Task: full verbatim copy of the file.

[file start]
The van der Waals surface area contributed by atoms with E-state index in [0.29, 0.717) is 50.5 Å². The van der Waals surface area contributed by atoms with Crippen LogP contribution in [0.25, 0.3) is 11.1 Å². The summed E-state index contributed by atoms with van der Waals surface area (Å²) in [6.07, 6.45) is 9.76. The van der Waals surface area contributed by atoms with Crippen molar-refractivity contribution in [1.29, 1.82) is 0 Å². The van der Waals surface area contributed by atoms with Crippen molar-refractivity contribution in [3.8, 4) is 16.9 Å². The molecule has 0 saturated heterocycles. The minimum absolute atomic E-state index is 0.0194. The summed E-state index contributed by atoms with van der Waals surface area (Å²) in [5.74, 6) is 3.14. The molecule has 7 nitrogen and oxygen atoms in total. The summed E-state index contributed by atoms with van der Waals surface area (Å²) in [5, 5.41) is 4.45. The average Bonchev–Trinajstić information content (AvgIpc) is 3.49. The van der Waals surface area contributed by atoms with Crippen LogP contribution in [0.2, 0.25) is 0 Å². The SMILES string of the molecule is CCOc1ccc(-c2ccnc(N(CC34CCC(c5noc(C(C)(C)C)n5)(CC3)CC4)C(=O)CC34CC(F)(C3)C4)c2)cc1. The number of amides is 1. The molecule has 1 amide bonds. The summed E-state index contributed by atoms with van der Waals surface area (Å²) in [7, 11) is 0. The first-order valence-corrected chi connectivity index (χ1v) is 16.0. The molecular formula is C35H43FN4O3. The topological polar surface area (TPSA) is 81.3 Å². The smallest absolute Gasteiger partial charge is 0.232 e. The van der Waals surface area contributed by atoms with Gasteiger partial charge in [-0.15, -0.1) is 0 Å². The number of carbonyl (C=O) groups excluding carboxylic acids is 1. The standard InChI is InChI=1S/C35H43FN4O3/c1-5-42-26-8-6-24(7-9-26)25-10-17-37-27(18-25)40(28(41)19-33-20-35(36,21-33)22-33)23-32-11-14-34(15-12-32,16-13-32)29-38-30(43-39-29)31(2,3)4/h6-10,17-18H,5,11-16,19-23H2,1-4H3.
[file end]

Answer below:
The van der Waals surface area contributed by atoms with E-state index in [0.29, 0.717) is 50.5 Å². The van der Waals surface area contributed by atoms with Crippen LogP contribution in [0.25, 0.3) is 11.1 Å². The summed E-state index contributed by atoms with van der Waals surface area (Å²) in [6.07, 6.45) is 9.76. The van der Waals surface area contributed by atoms with Crippen molar-refractivity contribution in [1.29, 1.82) is 0 Å². The van der Waals surface area contributed by atoms with Crippen molar-refractivity contribution in [3.8, 4) is 16.9 Å². The molecule has 0 saturated heterocycles. The minimum absolute atomic E-state index is 0.0194. The summed E-state index contributed by atoms with van der Waals surface area (Å²) in [5.74, 6) is 3.14. The molecule has 7 nitrogen and oxygen atoms in total. The summed E-state index contributed by atoms with van der Waals surface area (Å²) in [5, 5.41) is 4.45. The average Bonchev–Trinajstić information content (AvgIpc) is 3.49. The van der Waals surface area contributed by atoms with Crippen LogP contribution in [0.2, 0.25) is 0 Å². The SMILES string of the molecule is CCOc1ccc(-c2ccnc(N(CC34CCC(c5noc(C(C)(C)C)n5)(CC3)CC4)C(=O)CC34CC(F)(C3)C4)c2)cc1. The number of amides is 1. The molecule has 1 amide bonds. The summed E-state index contributed by atoms with van der Waals surface area (Å²) in [7, 11) is 0. The first-order valence-corrected chi connectivity index (χ1v) is 16.0. The molecular formula is C35H43FN4O3. The topological polar surface area (TPSA) is 81.3 Å². The smallest absolute Gasteiger partial charge is 0.232 e. The van der Waals surface area contributed by atoms with Gasteiger partial charge in [-0.15, -0.1) is 0 Å². The number of carbonyl (C=O) groups excluding carboxylic acids is 1. The standard InChI is InChI=1S/C35H43FN4O3/c1-5-42-26-8-6-24(7-9-26)25-10-17-37-27(18-25)40(28(41)19-33-20-35(36,21-33)22-33)23-32-11-14-34(15-12-32,16-13-32)29-38-30(43-39-29)31(2,3)4/h6-10,17-18H,5,11-16,19-23H2,1-4H3.